Rendell is also quick to point out that the Infrastructure Bank is not a panacea. He believes a robust public investment of tax dollars is still necessary, and he’s not alone. As Representative Peter Defazio said at the May hearing, “We’re not going to toll every mile of Interstate. And there’s not a transit system in the world that makes money.” Even with an Infrastructure Bank in place, transit systems would still rely on taxes or fees, and Defazio believes the nation should raise and index the gas tax to ensure a high level of public investment.
Similar considerations will make it a challenge to get members of Congress from smaller states to support the Infrastructure Bank. The focus on projects with revenue potential and smart growth worries some rural lawmakers whose districts and states rely on federal largess to maintain long stretches of remote highway and water infrastructure. If the purse strings for infrastructure were ever completely controlled by a five-member board--however impartial--the outcry over earmarks could be replaced by an equal and opposite outcry against “tunnel vision” and “elitism.”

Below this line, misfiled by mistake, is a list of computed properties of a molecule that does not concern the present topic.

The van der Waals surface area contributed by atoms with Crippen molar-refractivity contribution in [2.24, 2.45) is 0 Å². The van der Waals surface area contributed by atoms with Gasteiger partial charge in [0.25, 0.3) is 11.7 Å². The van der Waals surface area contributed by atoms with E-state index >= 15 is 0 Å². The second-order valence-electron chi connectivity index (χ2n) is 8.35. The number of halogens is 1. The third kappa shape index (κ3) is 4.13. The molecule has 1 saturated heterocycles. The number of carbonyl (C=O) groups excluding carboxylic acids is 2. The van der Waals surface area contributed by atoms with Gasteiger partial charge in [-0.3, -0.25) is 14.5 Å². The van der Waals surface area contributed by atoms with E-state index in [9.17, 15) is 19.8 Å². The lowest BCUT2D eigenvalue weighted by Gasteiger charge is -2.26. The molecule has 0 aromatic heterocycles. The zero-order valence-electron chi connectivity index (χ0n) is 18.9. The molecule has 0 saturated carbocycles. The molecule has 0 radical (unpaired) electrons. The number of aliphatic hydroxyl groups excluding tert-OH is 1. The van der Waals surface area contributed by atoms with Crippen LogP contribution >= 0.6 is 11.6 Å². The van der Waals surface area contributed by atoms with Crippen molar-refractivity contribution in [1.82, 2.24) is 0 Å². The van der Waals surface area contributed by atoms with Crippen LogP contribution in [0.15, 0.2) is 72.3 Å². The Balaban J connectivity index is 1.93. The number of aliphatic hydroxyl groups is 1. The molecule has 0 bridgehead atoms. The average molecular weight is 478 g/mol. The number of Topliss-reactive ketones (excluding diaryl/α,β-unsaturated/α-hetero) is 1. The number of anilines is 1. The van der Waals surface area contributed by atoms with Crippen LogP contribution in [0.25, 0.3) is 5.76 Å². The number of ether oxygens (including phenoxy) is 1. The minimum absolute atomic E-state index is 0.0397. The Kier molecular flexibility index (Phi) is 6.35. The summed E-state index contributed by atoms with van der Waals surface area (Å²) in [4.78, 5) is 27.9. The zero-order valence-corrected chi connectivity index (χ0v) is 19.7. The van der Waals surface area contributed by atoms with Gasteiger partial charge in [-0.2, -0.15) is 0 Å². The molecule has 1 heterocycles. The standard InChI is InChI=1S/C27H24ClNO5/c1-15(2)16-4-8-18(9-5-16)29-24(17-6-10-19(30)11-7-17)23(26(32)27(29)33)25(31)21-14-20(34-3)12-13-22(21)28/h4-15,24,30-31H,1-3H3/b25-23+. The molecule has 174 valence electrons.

DeLauro’s bill, like its Dodd-Hagel predecessor, has sat in committee since its introduction (in this case, the House Energy and Commerce Subcommittee on Commerce, Trade and Consumer Protection). The big Infrastructure Bank idea, which was supposed to be part of stimulus, then the surface transportation reauthorization, then a jobs bill, is still lingering, waiting for a Congress that’s prepared to cooperate and appropriate the billions needed to seed it. Maybe the third time will be a charm. We’ll keep an eye out for Mica’s National Infrastructure Bank Act of 2011.